The following text originally appeared in v.1: A RISD Grad Journal.
With the support of a GS|Grant, I traveled to Shanghai in summer 2015 to develop my thesis research and document the often overlooked individual stories of on-the-ground shanzhai (counterfeit product) sellers. The Chinese term shanzhai literally equates to “mountain” (山 shan) “fortress” (寨 zhai), referencing the rural stockades of regional warlords housed far from government control.
Whereas English words like “counterfeit,” “fake,” and “bootleg,” are imbued with negative associations, shanzhai connotes a sense of democratic distribution—a taking/borrowing from the rich and giving to the masses, as in the tale of Robin Hood. By speaking with sellers and bargaining for knock-off goods, I aimed to investigate the shifting conditions of Shanghai’s shanzhai markets as well as the daily lives of the sellers with whom I spoke. More broadly, I sought to share a positive perspective on China’s copycat culture and bootleg economy, which has been generally condemned in the West.
Among the many markets I visited, Qipu Lu was by the far the largest, loudest, and most hectic. Qipu Lu sells discount clothing—hence the name Qipu, pronounced like “cheap.” Many products here are so inexpensive and obviously fake that shop owners refuse to bargain altogether. Hongqiao Pearl Market sells authentic jewelry on one floor and various knock-off goods and Chinese-themed trinkets for tourists on another. It was much quieter than Qipu Lu. Shopping late in the afternoon, we were the first customers of the day in many shops. Multiple shop owners spoke about a decreased amount of business over recent years. In addition to increased police enforcement, which affects markets across the city, business at Hongqiao Pearl Market suffers due to its peripheral location outside the city center and its odd mix of real and fake goods. Fine jewelry and fake purses don’t quite go together.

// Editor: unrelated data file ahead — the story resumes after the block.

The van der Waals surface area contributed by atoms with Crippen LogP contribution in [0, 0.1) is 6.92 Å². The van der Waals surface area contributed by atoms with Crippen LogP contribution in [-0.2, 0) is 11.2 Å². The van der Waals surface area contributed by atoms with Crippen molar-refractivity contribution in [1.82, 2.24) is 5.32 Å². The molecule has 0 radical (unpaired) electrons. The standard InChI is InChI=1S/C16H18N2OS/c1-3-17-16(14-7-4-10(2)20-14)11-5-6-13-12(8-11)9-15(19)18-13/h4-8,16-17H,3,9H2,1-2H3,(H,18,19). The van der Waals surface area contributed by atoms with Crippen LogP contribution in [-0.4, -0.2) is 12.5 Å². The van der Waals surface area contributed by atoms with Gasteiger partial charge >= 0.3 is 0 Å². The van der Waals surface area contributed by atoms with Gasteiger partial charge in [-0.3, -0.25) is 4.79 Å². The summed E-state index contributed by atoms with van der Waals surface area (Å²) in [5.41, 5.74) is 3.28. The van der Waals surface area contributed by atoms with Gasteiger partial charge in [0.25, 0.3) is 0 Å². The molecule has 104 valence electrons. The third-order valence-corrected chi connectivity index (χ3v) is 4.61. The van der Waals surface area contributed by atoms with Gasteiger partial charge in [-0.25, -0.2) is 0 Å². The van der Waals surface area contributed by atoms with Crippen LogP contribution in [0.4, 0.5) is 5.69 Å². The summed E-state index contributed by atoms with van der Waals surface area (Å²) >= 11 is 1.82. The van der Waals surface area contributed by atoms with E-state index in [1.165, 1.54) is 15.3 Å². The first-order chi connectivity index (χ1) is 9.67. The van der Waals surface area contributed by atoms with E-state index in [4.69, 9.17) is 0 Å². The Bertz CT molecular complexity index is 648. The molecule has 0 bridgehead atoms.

The Shanzhai in Shanghai online store is the latest phase of my research. It houses a curated selection of goods from my trip as well as documentation, notes, and audio recordings from my interviews. The store utilizes the language of the industry itself, mingling high-end luxury and lowbrow design and blurring the lines between real and fake. By framing my collection and research through the vernacular of a high-end fashion site, I aim to elevate the perceived value of the objects and camouflage their shanzhai-ness. At first I want viewers to buy into the fiction, the gloss, and the projected lifestyle, and only after close inspection notice the quirky shanzhai brand mash-ups, misspellings, and unusual product and brand pairings (such as the Chanel selfie stick and Maserati suede tennis shoes I purchased) signaling that the site might be more than I draw from my documentation to mimic the “behind the scenes” storytelling campaigns that brands create to drive customer loyalty. Short stories are embedded within product descriptions, recalling details such as the seller’s quirks, the store décor, and the shanzhai knowledge gained through the bargain (for instance, I cannot look at the red “Calvin Klain” underwear without thinking about the witty banter I exchanged with the seller for a half hour. My stomach actually hurt from laughing so hard!). Restoring the human element that is so often lost in the the world of big brands and mass-produced products, my research reveals the products’ un-pedigreed origins, while legitimizing their authenticity at the same time. If there was any ambiguity before, one now knows the collection consists of real, tangible products. However, are they actually for sale? Yes, viewers will be able to get in on the deal, but not without bargaining!